Ozone, acid rain and other air pollutants are causing $5 billion in damage to Midwest farm crops and decimating larger areas of high-elevation forests on both the East and West Coasts, a new study released Thursday said.
The report by the World Resources Institute said while publicity has focused on acid rain damage to trees in the Northeast and Canada, the problem was much larger in scope, with forests and crops nationwide being stunted by ozone, nitrogen oxides and hydrocarbons - pollutants usually associated with cities."In the West, sensitive pines are dying; throughout the Midwest, crop productivity is being impaired; and in the East, spruce, fir, maple, white and pine are either dying outright or growing abnormally slowly," said the report, entitled "Ill Winds: Airborne Pollution's Toll on Trees and Crops."
"In short, from one coast to the other, significant vegetative injury is occurring and much of it has been shown to result from air pollution."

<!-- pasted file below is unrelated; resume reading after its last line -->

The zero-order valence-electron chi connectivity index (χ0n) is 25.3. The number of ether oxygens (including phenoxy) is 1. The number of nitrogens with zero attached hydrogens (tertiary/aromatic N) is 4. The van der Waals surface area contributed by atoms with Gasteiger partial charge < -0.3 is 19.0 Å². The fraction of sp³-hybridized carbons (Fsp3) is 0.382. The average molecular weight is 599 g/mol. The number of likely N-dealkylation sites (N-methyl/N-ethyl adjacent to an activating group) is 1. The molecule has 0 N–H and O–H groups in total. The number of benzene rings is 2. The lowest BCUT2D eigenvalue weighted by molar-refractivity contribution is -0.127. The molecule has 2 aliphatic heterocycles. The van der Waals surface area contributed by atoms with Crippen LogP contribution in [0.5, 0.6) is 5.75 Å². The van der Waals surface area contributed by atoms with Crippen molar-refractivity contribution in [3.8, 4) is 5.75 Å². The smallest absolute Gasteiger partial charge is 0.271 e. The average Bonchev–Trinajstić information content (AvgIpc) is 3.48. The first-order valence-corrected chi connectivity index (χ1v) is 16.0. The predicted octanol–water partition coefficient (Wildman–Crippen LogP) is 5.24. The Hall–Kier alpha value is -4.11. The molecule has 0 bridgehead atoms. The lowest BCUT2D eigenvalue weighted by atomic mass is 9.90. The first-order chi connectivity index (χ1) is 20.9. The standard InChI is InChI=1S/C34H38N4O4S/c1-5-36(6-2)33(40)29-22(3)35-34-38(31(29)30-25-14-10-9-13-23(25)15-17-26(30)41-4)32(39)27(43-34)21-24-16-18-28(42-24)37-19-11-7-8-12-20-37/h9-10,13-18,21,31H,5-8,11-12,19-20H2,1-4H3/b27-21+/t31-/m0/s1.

The authors of the study said their findings made it clear that all sections of the nation - not just the Northeast - would benefit from action by Congress to tighten controls on emissions from factories, power plant and motor vehicles.
Mohamed El-Ashry, vice president of the World Resources Institute, noted the failure of Congress to enact acid rain control legislation has been partly blamed on "the Midwest's reluctance to reduce emissions primarily for the benefit of New England.
"Recognizing that air pollution problems are national in scope - plaguing East, Midwest and West - there are no losers in clean air efforts," he told reporters at a Capitol Hill news conference.
Dr. James MacKenzie, senior associate with the World Resources Institute, said scientific evidence was "unambiguous" that air pollutants were a contributing factor to crop and forest damage.
"Acid rain and ozone levels are high where tree and crop damages are occurring," he said.
For example, he said that in the East tree die-off was greatest on Appalachian Mountain peaks - the same areas where cloud moisture was the most acidic, at its worst equalling the acidity of lemon juice.
The report said Agriculture Department studies have shown that ozone also was the main pollutant affecting crops, with yield, growth and crop quality falling off as ozone levels reach elevated levels.